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cene One
    1630 PANEL


Puritan lawyer John Winthrop is shown standing outside his chambers in Gray’s Inn in London. (His likeness is based on a portrait now in the State House in Boston, Massachusetts). It is 1629. Winthrop is 41, at the peak of his career, with a lucrative Crown appointment in the Court of Wards adding to a considerable income deriving from rents received as Lord of the Manor at Groton in Suffolk in eastern England. East Anglia has been a hotbed of sober-sided Puritan zealots and Adam Winthrop, John’s father, was no exception. Adam had also been a lawyer with chambers in London and was involved with the financial affairs of two Cambridge colleges. He made sure that John as a boy was very strictly churched, sent him to his old college Trinity in Cambridge, then in case his maturing son might succumb to enjoy the dreaded sins of the flesh, married him of at seventeen. The chosen bride, Mary Forth, was four years older than John but came with a sweet smile and a large, most agreeable dowry. Her father owned extensive estates in

The marriage produced four children but only lasted ten years when Mary died. Six months later Winthrop remarried. She was Thomasina Clopton, a Groton girl and heiress to Castlins Manor. Tragically she died in childbirth a year later, the baby only surviving one day more. Wife number three, from nearby Essex was and is Margaret Tyndale, the deeply religious daughter of Sir John Tyndale a master of chancery. Married on 29 April 1618, to date she has added three more sons to John’s family.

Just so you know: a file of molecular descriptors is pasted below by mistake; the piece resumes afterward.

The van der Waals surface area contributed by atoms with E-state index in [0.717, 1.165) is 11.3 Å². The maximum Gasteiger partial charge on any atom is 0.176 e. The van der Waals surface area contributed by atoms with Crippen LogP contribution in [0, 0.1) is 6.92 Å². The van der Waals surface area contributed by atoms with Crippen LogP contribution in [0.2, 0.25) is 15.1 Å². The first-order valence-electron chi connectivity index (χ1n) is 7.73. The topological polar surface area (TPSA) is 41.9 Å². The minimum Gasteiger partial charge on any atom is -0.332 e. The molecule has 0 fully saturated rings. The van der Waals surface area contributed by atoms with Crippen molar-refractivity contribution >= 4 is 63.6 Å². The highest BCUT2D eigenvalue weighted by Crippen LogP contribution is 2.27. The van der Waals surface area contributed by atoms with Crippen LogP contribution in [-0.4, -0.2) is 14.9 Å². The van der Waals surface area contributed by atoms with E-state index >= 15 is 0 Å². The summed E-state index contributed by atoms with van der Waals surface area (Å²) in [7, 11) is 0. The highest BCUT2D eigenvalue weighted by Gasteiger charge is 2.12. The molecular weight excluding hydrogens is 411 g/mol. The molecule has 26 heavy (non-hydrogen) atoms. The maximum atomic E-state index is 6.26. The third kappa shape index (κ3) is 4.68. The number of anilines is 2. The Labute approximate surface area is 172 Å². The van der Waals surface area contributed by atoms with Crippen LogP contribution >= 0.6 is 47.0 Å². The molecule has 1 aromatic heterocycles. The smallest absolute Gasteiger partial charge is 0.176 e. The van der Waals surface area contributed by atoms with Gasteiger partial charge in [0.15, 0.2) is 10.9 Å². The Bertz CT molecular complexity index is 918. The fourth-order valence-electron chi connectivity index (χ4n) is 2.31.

Over the last eleven years, as King Charles and Bishop, later Cambridge), increased pressure on dissidents to conform to the rules and rites of the Church of England, so Winthrop and fellow Puritans have become more political. They actively back Puritan Members of Parliament’s attempts to ‘purify’ the church and question Charles’ ‘Divine Right of Kings’  to rule as absolute monarch. Laud is shown haranguing Parliament, to no effect. Charles has had enough, dismisses Parliament and is shown imprisoning two of its leaders. Valentine and Strode in the Tower of London.  They’ll languish there for eleven years.


YELLOW LOOSTRIFE  Lysimachia vulgaris.  ‘It growth by the Temes side beside Shene, it may be called in Englishe yealow Lousstrife or herb Wyloe .’ Turner.

SPINDLE -TREE  Eunonymus europaeus.  The leaves and fruit destroy Goates especially, unless they scoure as well upwards as downwards.’ Gerard.

ORGANY  Mantha pulegium.   Taken to New England by the emigrants.

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